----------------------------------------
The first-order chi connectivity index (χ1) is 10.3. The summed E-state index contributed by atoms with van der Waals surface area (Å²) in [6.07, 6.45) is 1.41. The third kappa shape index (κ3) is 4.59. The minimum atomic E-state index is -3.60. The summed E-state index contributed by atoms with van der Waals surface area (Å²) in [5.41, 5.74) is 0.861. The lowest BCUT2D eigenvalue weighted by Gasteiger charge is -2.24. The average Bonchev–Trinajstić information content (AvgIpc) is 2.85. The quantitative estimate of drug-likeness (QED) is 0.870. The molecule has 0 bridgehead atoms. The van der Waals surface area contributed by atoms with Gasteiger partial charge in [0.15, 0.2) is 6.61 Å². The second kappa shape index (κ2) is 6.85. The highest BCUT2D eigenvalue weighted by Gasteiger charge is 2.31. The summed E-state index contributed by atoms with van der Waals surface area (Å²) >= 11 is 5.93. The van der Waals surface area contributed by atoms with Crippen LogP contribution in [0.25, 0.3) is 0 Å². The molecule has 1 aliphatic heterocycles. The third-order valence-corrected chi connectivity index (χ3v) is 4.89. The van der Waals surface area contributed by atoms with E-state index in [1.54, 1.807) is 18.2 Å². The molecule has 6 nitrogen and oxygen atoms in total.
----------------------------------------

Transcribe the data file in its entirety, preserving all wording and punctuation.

The first-order chi connectivity index (χ1) is 10.3. The summed E-state index contributed by atoms with van der Waals surface area (Å²) in [6.07, 6.45) is 1.41. The third kappa shape index (κ3) is 4.59. The minimum atomic E-state index is -3.60. The summed E-state index contributed by atoms with van der Waals surface area (Å²) in [5.41, 5.74) is 0.861. The lowest BCUT2D eigenvalue weighted by Gasteiger charge is -2.24. The average Bonchev–Trinajstić information content (AvgIpc) is 2.85. The quantitative estimate of drug-likeness (QED) is 0.870. The molecule has 0 bridgehead atoms. The van der Waals surface area contributed by atoms with Gasteiger partial charge in [0.15, 0.2) is 6.61 Å². The second kappa shape index (κ2) is 6.85. The highest BCUT2D eigenvalue weighted by Gasteiger charge is 2.31. The summed E-state index contributed by atoms with van der Waals surface area (Å²) >= 11 is 5.93. The van der Waals surface area contributed by atoms with Crippen LogP contribution in [0.25, 0.3) is 0 Å². The molecule has 1 aliphatic heterocycles. The third-order valence-corrected chi connectivity index (χ3v) is 4.89. The van der Waals surface area contributed by atoms with E-state index in [1.54, 1.807) is 18.2 Å². The molecule has 6 nitrogen and oxygen atoms in total.